H-1B Notice Requirement Compliance by Electronic Posting

The United States Department of Labor (DOL) regulations require all H-1B employers to maintain a list of records regarding the H-1B workers that they employ. These records are referred to as the public access file, or PAF. The PAF includes documentation of such information as the rate of pay for the H-1B workers and a summary of the benefits offered to H-1B workers, among others. One important record that must be included in the PAF is documentation that certain notice requirements were satisfied. The DOL regulations demand that notice be given to U.S. workers on or within 30 days before the employer files the Labor Condition Application or LCA with the Department of Labor. The LCA is a form employers must file with the DOL Employment and Training Administration (ETA) on behalf of employees applying for a non-immigrant H-1B work visa. The DOL provides specific guidance as to what information the notice must include. For instance, the notice must include the number of H-1B non-immigrants the employer is seeking to employ, the wages offered, the period of employment, the locations at which the H-1B nonimmigrants will be employed, as well as other information. While the H-1B employer has no control […]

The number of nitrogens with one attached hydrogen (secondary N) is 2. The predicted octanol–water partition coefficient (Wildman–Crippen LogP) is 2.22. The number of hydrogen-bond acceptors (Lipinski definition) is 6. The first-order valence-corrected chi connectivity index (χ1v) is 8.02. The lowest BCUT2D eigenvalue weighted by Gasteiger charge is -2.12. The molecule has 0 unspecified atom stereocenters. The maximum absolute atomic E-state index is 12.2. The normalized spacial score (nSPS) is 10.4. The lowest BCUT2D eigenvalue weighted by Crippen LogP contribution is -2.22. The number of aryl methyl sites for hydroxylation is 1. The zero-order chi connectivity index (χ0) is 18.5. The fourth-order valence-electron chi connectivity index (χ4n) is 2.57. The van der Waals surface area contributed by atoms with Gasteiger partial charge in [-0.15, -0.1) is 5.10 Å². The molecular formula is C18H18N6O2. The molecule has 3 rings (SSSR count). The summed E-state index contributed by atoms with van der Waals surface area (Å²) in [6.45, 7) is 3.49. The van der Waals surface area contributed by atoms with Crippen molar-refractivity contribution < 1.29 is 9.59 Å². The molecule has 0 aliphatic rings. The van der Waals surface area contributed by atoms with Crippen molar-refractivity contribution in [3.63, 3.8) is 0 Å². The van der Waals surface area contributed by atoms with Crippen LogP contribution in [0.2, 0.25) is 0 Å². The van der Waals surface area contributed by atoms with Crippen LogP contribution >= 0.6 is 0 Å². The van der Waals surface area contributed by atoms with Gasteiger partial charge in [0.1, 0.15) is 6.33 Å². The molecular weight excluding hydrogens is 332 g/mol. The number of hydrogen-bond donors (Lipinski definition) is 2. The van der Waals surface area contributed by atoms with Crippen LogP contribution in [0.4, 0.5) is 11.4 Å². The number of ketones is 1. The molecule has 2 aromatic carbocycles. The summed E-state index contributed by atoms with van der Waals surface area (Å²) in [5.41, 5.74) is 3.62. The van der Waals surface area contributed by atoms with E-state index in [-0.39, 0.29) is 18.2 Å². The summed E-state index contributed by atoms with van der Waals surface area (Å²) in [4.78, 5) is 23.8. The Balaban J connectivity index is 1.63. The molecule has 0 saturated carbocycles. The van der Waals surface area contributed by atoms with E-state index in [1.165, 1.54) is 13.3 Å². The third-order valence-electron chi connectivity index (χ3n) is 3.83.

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Lawful Status, Authorized Stay and Unlawful Presence: Related, But Unique Concepts You Need to Know

Lawful status, period of authorized stay, and unlawful presence are all terms that in the immigration context, refer to related, yet unique concepts. It is crucial to understand these concepts as they can have a major impact on the success of one’s immigration case or petition.  Lawful Status All U.S. citizens and U.S. nationals have lawful status in the United States. Lawful status is not restricted only to citizens and nationals. Foreign nationals who have been allowed to enter the U.S. on a temporary or permanent basis also enjoy lawful status within the U.S. For example, a legal permanent resident or a foreign national holding an H-1B visa will also have lawful status. For foreign nationals, lawful status is generally demonstrated by two prongs: a valid I-94 and acting within the confines of their issued visa. An unexpired I-94 shows that a foreign national has entered the U.S. legally through inspections. Additionally, a foreign national must adhere to the parameters of their visa. For example, with a few exceptions, a student in the U.S. on a F visa must not work to remain in lawful status.  Authorized Period of Stay While the term sounds interchangeable with lawful status, a period […]
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Renunciation of U.S. Citizenship